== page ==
According to climate change predictions, the Middle East faces a hotter, drier future. Iran sits at the very centre of the Middle East.  About 80 per cent of its surface is already arid or semi-arid, and the challenge of desertification is literally creeping up on us.  Some have called it “The Silent Earthquake of the Century”. In many parts of Iran this has been caused by sheep herders letting their flocks overgraze the land.  Sometimes it is caused by villagers breaking off rangeland shrubs for firewood. Because much of this problem is man-made, it can be fixed. To re-green desert rangelands, what you need is to replant. Shrubs saplings are incubated and watered until they are ready to be transplanted into holes dug by the community.  When hundreds of thousands of these shrubs grow over hectares, this creates a small biosphere which allows other vegetation and wildlife to return.  Such newly-greened biospheres sustain people’s livelihoods in a number of ways. But, in order for these areas not to be overgrazed again or used for fuel-wood, you need the ‘buy-in’ of the community to preserve and protect them. I have seen this process at work successfully with the “Carbon Project”, a community-development-plus-environmental … Read more

Cambodia turns climate change crisis into opportunity

23 Sep 2014 by Kaylan Keo, Program Analyst at UNDP in Cambodia

UNDP in CambodiaMs. Khel Khem, a member of the Older People Association Bak Amrek village of Battambang, shows how she adapted her home garden to floods. Photo: UNDP Cambodia
Cambodia is ranked among the top 10 countries most vulnerable to climate change. This is not only due to climate risks, but also to lack of capacity to adapt and respond.  Eighty percent of the population lives in rural areas with limited knowledge, infrastructure and opportunities; and more than 70 percent rely on agriculture that is heavily sensitive to climate change, putting the country’s economic and social development at risk. Cambodia’s efforts to fight climate change began in 1995 when the country ratified the United Nations Framework Convention on Climate Change (UNFCCC) and later acceded to the Kyoto Protocol in 2002. In 2006, the Cambodia national adaptation programme of action to climate change (NAPA) was developed. In late 2013, the country launched its first-ever comprehensive Climate Change Strategic Plan, recognizing climate change as a challenge to development requiring urgent and joint attention. This is the highest political commitment in combating climate change in Cambodia. Now the crucial question is “What’s next?” – How will the strategic plan be effectively implemented in order to achieve its vision and strategic goals? We, at UNDP, have been providing technical and financial support to the Government to develop climate change policies and plans. One of … Read more

Latin America at a crossroads on climate and access to energy

22 Sep 2014 by Susan McDade

Woman in front of her fridge in Nicaragua About 10 million people, mostly rural poor, have gained access to modern energy services through UNDP-supported projects over the past decade. Photo: UNDP IN nICARAGUA
World leaders gathered at the Climate Change Summit  during the United Nations General Assembly have a crucial opportunity. In addition to mobilizing political will and advancing solutions to climate change, they will also need to address its closely connected challenges of increasing access to sustainable energy as a key tool to secure and advance gains in the social, economic and environmental realms. This is more important than ever for Latin America and the Caribbean. Even though the region is responsible for a relatively low share of global greenhouse gas emissions - 12 percent according to UN figures - it will be one of the most severely affected by temperature spikes.  And the region faces new challenges. Demand for electricity is expected to double by 2030, and, although nearly 60 percent is generated from hydroelectric resources, the share of fossil fuel-based generation has increased substantially in the past 10 years, mainly from natural gas.  Now is the time for governments and private sector to invest in sustainable energy alternatives—not only to encourage growth while reducing carbon emissions, but also to ensure access to clean energy to around 24 million people who still live in the dark. Latin America and the Caribbean is … Read more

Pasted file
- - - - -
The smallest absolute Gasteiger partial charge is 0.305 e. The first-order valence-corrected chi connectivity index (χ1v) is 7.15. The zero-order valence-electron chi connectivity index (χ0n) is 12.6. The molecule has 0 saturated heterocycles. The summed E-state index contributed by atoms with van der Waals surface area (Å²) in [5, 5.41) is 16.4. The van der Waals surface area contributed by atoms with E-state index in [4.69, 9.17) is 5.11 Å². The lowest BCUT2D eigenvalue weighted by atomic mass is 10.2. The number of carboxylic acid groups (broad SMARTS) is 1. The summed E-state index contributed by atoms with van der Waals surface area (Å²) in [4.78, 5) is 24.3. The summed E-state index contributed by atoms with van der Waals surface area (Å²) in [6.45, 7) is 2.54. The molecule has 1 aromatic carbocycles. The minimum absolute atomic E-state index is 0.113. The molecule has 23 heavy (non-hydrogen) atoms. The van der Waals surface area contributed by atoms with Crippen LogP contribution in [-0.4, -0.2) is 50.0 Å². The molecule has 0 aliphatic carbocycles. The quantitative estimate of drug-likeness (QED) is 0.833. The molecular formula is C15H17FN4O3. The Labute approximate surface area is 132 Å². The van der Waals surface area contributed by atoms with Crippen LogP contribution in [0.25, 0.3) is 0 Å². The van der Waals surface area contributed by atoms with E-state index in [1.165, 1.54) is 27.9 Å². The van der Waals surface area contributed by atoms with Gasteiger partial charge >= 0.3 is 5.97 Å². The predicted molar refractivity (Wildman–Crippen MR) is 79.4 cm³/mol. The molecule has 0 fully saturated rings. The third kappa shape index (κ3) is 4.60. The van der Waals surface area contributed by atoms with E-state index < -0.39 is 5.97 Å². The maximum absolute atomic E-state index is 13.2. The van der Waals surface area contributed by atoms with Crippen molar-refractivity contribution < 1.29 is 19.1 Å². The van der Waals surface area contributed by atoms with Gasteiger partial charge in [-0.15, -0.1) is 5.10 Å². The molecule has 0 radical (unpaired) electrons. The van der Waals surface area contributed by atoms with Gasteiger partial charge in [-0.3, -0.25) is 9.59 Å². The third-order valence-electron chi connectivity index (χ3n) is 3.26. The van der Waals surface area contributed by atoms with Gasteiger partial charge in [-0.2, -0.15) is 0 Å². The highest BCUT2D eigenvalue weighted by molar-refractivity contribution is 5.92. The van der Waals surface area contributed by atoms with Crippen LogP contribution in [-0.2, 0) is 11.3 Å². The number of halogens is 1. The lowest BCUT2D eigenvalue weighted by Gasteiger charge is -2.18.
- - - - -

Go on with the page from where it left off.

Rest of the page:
The ocean is taking away my island

22 Sep 2014 by Ursula Rakova, Executive Director, Tulele Peisa

I was born on the Carteret Islands, a group of six atolls just off the north east coast of Bougainville Island in Papua New Guinea. They are home to over 2,700 people. Women are the traditional custodians of the land here. My grandmother passed our small island to my mother and she passed it on to me. But I will never be able to pass it to my daughter. Her heritage will be gone by then. I don’t know much about science. What I know is that our shores are being eaten away. And nothing can stop the erosion. The hardest thing I have ever had to do was tell my family and friends that we needed to leave our homes. We are climate refugees. And we are fighting for our lives. Our best option is now 71 hectares of land on Bougainville Island that has been generously allocated to us. One hectare of land has been given to the seven families who have already relocated. The kids here play barefoot rugby. The adults work the land. The family buildings are made of local wood and bamboo walling and roofing iron. We’re working with the school to build an additional four … Read more